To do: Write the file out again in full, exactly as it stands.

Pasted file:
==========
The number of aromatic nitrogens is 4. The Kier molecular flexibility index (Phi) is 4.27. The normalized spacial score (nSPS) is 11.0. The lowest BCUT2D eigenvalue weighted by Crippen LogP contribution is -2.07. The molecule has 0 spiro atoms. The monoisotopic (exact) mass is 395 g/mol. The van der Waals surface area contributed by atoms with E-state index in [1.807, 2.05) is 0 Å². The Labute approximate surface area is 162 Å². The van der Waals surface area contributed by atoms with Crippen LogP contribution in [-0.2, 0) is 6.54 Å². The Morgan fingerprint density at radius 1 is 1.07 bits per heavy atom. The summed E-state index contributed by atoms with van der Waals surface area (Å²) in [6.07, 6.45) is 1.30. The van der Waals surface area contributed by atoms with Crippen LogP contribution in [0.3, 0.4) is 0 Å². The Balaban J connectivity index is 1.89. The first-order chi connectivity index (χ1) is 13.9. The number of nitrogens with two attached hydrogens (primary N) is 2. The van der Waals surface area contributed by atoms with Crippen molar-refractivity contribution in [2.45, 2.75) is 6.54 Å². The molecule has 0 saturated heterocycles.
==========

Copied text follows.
The number of aromatic nitrogens is 4. The Kier molecular flexibility index (Phi) is 4.27. The normalized spacial score (nSPS) is 11.0. The lowest BCUT2D eigenvalue weighted by Crippen LogP contribution is -2.07. The molecule has 0 spiro atoms. The monoisotopic (exact) mass is 395 g/mol. The van der Waals surface area contributed by atoms with E-state index in [1.807, 2.05) is 0 Å². The Labute approximate surface area is 162 Å². The van der Waals surface area contributed by atoms with Crippen LogP contribution in [-0.2, 0) is 6.54 Å². The Morgan fingerprint density at radius 1 is 1.07 bits per heavy atom. The summed E-state index contributed by atoms with van der Waals surface area (Å²) in [6.07, 6.45) is 1.30. The van der Waals surface area contributed by atoms with Crippen LogP contribution in [0.3, 0.4) is 0 Å². The Balaban J connectivity index is 1.89. The first-order chi connectivity index (χ1) is 13.9. The number of nitrogens with two attached hydrogens (primary N) is 2. The van der Waals surface area contributed by atoms with Crippen molar-refractivity contribution in [2.45, 2.75) is 6.54 Å². The molecule has 0 saturated heterocycles.